Penn State Medical Center Engages Music to Treat Pain and Patient Anxiety

An installment of its “medical minute” series outlines the role of music therapy as a treatment modality at Penn State Health Milton Hersey Medical Center. As part of the Center’s Therapy Services, board certified music therapists are working to alleviate patients’ pain and anxiety levels, to advance their physical rehabilitation, and to help them adjust to the hospital setting. The modality is engaged in a clinical, evidence-based approach, in which therapists are referred from the treating clinician, and work in concert with the patient’s own treatment plan. Breathing and guided imagery can be combined with music to address pain and alleviate anxiety.

The benefits of music therapy for chronic pain management and its ability to promote movement and advance patients’ sense of well-being has been discussed for several years at the PAINWeek® National Conference. At the Milton Hersey Center, music therapists tailor their approach to the patient’s psychological state, cultural background, and personal music preferences to determine the style of music engaged, and whether it is passively presented or actively created by the patient. With respect to patients’ pain and anxiety, therapist Jan Stouffer comments, “We can help focus their attention away from that. It gives them an avenue for self-expression to share what they are thinking or feeling and work on developing coping strategies.”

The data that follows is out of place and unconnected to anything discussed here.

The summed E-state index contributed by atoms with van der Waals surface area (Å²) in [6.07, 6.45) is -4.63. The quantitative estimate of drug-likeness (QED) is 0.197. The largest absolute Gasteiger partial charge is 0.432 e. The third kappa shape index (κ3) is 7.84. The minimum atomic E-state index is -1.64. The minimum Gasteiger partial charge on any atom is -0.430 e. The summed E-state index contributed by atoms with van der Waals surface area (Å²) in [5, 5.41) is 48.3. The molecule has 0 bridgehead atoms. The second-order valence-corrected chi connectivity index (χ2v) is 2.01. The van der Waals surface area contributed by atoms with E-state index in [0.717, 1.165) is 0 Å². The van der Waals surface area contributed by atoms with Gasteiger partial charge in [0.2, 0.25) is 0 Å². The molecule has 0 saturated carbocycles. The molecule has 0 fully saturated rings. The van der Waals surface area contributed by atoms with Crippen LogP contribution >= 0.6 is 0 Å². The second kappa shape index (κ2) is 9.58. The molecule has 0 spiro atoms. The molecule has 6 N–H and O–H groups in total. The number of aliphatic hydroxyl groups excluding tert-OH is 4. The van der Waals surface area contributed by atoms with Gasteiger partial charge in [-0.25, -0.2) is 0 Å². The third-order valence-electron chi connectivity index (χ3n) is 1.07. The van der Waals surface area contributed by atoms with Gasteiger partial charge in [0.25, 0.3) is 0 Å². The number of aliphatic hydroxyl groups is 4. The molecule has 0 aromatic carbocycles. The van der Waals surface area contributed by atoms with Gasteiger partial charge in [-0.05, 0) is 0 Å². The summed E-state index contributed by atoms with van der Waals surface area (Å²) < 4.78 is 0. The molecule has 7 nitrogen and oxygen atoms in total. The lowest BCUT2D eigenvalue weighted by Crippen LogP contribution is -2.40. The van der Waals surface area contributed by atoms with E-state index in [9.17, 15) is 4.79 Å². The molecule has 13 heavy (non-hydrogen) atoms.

Read the full article from Penn State Health here. 

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